One season after moving West to play for the Anaheim Jr. Ducks, Garrett Wright will make a more drastic relocation next season.
The Midget 16U AAA forward, who was a key part of his team’s run to the semifinals at the USA Hockey Nationals, has signed with the Regina Pats of the major junior Western Hockey League (WHL).
“He’s going to a great league and they’re big on development,” said 16U AAA co-coach Craig Johnson, who also is the Jr. Ducks’ director of coaches. “We’re excited for him and the path he’s chosen, and we feel he’s going to do great things.”
Wright, who played two games with the Central Illinois Flyers of the United States Hockey League (USHL) earlier this season, said his decision was aided by his comfort with Regina, its style of play and its reputation for continuing the development of players. He said his season with the Jr. Ducks was crucial to helping him on his development path.
“The Jr. Ducks helped me tremendously,” said Wright, a 2001 birth year who is from Mesa, Ariz. “Craig and (co-coach) Alex (Kim) were excellent coaches who did a great job getting us to buy into their system.
“My year here will help me adjust to juniors because both teams are known for playing fast and thriving on the transition game.”
Wright, whose father Jason played in the USHL and collegiately at Michigan Tech, had 17 goals among his 29 points in 32 games in the Tier 1 Elite Hockey League and added 10 more points (six goals) in 11 CAHA games. The younger Wright added three more points in five games at Nationals, giving him 42 points (25 goals) in 48 games.
But his game encompasses much more than goal scoring.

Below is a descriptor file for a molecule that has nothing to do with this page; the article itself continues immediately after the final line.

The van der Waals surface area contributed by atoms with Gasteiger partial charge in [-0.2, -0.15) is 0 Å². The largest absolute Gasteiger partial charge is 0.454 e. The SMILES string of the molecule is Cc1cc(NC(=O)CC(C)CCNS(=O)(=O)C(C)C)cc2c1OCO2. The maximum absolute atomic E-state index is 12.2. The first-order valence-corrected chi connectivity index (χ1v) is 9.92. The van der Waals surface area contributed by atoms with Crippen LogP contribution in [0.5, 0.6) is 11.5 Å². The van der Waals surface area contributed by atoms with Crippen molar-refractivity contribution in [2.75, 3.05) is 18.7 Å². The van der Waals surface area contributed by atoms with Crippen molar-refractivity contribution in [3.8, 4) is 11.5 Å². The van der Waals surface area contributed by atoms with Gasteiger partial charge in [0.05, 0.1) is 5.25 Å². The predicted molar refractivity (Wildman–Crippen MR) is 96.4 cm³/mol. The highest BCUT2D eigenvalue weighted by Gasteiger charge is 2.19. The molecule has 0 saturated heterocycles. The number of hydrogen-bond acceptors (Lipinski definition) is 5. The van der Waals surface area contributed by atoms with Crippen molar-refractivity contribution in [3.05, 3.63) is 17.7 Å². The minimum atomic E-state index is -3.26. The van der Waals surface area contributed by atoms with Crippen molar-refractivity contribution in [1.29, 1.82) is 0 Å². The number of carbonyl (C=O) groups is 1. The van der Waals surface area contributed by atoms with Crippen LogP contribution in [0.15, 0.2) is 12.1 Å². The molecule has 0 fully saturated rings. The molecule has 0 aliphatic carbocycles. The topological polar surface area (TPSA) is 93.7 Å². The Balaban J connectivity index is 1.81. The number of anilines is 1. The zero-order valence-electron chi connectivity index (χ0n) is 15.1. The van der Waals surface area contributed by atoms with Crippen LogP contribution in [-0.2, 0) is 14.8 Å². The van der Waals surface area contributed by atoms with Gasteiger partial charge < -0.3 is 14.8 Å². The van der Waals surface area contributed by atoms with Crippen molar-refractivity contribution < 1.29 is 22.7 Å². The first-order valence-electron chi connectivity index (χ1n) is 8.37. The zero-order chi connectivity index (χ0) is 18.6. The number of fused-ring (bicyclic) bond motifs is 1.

““He can play in all situations and anywhere you need at forward, whether center or wing,” Johnson said. “He competes really hard and has a strong work ethic. He’s one of those kids who is always a team player and gets along with everyone.
“With his frame (6-foot-1, 176 pounds) and skill, the upside where his game could go is considerable. I’m sure he’ll fit right in in Regina.”
Wright said the Pats first reached out to his advisor when he played in Phoenix and again during the Tier 1 league playoffs in Blaine, Minn., this spring. By signing with the major junior team he forfeits his NCAA eligibility.
Kim, who is the Jr. Ducks’ director of player personnel, said Wright’s ability to adapt to a new environment and his work ethic stood out.
“He was willing to make a big sacrifice and leave home for a year to continue his development with us,” Kim said. “We were glad we could help with some of his development.
“He’s a great kid who always worked hard and was very reliable.
“We’re glad he could be part of our program, and we want to wish him the best of luck in the WHL. We know he’ll do well.”